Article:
For example, here in the US, an especially cold winter can drive up the demand and prices for heating oil. Likewise, strong economic growth can increase the energy needs for new construction, recreational activities, and other expanding business activities.  

Both the International Energy Agency (IEA) and U.S. Energy Information Administration (EIA) focus on collecting, analyzing, and reporting data related to all areas of energy production. By tracking supply and demand metrics for most key energy resources, they can better help shape energy policy. You can track the supply and demand of crude oil in the US and around the world through the EIA and IEA

Crude oil prices can also be sensitive to changes in the value of the U.S. dollar (USD), geopolitical news, and other economic factors.


The USD plays a significant role in the pricing of crude oil as most international crude oil transactions are conducted in USD. This has created a strong correlation between the USD and the crude oil market. Crude oil is often priced in USD, with major benchmark products such as Brent (North Sea) and WTI (West Texas Intermediate) quoted in USD per barrel. This means that fluctuations in the value of the USD can often directly impact the price of crude oil.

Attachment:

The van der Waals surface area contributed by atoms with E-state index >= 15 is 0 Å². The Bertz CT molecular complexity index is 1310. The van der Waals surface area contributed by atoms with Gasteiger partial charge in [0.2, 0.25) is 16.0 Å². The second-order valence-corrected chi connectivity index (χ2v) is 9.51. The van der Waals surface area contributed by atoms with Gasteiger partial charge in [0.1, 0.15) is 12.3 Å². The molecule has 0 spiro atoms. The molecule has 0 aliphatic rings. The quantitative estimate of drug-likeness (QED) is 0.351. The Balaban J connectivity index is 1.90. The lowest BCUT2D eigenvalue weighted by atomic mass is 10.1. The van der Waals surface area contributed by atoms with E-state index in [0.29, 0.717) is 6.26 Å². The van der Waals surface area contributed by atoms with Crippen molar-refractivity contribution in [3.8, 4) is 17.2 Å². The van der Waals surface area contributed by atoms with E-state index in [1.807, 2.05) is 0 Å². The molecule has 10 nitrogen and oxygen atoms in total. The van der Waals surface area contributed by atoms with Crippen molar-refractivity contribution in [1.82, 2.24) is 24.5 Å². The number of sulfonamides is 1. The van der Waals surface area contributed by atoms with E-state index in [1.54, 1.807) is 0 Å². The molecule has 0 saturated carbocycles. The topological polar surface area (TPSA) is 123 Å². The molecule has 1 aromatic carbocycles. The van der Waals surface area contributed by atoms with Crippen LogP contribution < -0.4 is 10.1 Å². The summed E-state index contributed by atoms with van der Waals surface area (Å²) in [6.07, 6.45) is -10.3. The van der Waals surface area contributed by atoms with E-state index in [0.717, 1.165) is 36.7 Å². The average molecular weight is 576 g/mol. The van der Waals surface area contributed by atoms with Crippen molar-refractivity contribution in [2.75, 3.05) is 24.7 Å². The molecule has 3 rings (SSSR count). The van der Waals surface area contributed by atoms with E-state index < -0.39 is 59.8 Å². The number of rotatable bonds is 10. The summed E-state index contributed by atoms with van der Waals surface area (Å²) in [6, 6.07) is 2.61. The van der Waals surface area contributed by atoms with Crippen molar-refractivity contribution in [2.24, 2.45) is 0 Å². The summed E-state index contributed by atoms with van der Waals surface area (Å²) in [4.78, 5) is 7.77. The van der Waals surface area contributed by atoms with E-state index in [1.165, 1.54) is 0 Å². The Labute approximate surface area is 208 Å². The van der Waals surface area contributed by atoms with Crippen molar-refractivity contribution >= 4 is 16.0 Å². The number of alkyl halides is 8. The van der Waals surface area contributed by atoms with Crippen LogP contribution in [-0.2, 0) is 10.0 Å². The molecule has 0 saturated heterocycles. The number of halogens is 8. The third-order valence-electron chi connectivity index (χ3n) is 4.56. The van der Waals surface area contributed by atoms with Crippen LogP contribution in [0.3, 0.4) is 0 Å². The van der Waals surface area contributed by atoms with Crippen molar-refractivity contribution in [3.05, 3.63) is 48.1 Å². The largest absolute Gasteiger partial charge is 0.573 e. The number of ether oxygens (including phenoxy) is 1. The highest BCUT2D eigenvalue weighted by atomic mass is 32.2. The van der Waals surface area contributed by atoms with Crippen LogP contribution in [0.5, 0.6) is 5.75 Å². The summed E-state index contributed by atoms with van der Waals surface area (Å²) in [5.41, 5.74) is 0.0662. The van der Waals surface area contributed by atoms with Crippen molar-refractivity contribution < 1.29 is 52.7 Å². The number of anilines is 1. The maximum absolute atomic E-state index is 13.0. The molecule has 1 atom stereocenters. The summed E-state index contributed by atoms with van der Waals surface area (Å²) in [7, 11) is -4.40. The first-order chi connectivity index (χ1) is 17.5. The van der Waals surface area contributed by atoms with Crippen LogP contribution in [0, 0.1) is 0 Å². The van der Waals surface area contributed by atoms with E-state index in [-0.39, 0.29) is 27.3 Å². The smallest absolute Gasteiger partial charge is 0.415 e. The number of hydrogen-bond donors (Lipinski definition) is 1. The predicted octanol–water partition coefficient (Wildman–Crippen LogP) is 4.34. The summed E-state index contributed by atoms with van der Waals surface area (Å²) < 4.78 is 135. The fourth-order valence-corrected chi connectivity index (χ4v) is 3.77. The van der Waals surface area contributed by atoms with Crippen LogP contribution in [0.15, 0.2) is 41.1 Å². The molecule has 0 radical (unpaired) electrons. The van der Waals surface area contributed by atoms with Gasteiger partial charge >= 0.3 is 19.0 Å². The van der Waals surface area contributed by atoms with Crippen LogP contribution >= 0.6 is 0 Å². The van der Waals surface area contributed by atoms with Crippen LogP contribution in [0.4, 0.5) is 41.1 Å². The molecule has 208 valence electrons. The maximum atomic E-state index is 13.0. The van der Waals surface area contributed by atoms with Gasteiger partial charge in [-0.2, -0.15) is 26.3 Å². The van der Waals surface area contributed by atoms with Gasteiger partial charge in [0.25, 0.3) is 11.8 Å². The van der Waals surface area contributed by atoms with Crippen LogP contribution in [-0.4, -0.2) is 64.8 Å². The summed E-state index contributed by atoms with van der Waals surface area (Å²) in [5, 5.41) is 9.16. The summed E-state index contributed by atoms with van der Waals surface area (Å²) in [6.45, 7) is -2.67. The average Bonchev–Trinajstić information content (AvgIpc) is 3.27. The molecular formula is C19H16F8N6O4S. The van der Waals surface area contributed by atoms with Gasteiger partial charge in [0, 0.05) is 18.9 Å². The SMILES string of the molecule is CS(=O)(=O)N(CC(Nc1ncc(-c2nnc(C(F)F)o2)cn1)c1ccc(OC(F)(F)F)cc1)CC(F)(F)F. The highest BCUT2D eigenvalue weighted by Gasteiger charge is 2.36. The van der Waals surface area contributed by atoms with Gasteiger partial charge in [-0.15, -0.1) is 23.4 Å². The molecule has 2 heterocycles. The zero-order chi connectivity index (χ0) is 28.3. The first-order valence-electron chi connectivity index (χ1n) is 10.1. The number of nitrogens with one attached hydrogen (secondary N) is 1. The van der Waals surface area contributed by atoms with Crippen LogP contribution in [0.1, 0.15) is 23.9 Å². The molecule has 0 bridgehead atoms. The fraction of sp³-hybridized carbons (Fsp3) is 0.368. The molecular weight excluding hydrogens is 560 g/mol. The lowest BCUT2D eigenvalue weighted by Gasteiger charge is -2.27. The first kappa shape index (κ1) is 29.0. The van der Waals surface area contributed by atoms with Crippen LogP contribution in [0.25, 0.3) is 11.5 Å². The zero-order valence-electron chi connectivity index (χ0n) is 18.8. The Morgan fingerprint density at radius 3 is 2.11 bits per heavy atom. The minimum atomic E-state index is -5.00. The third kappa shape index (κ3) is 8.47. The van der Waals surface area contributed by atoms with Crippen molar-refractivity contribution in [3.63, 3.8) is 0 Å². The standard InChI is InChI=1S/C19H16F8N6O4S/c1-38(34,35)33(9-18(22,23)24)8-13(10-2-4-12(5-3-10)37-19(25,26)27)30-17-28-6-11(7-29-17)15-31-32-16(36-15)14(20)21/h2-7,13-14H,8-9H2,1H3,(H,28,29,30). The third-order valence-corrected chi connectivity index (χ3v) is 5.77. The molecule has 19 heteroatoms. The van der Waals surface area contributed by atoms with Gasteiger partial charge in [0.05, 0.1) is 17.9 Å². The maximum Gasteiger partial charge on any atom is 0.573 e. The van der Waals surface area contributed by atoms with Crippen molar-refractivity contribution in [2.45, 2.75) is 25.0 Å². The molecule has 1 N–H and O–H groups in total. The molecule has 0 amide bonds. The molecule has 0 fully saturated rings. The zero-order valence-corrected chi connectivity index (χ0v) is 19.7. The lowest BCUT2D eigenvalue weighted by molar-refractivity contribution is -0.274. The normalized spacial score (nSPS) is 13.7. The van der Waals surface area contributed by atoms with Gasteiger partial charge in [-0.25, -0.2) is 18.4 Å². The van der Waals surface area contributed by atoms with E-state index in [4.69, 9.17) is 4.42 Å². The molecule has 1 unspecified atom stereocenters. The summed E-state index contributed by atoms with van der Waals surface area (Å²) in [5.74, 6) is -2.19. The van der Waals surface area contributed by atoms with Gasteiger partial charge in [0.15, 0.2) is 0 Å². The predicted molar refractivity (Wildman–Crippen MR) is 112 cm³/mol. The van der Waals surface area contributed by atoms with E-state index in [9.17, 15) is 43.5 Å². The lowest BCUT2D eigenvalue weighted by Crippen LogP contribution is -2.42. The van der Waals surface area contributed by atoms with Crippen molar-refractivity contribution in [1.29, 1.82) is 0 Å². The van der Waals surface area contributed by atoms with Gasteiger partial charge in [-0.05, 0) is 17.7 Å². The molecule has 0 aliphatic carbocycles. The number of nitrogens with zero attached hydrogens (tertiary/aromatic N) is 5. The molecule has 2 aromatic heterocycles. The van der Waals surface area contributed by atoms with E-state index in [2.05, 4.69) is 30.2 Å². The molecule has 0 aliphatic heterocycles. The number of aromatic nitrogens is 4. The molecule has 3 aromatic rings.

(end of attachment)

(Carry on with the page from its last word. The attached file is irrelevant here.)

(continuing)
Geopolitical and Geoeconomic Factors 

Geopolitical and geoeconomic factors like international conflicts and political instability can lead to supply disruption, which can drive the price of crude oil higher. The energy policies of individual countries and other groups like the Organization of the Petroleum Exporting Countries (OPEC) can also have a significant effect on the price of crude oil. 

What is OPEC?  

OPEC is a group of 12 oil-producing nations (Algeria, Equatorial Guinea, Gabon, Iran, Iraq, Kuwait, Libya, Nigeria, the Republic of the Congo, Saudi Arabia, the United Arab Emirates and Venezuela) that directs the daily production amount of crude oil within its group members. In 2021, OPEC members accounted for nearly 40% of all crude oil production globally.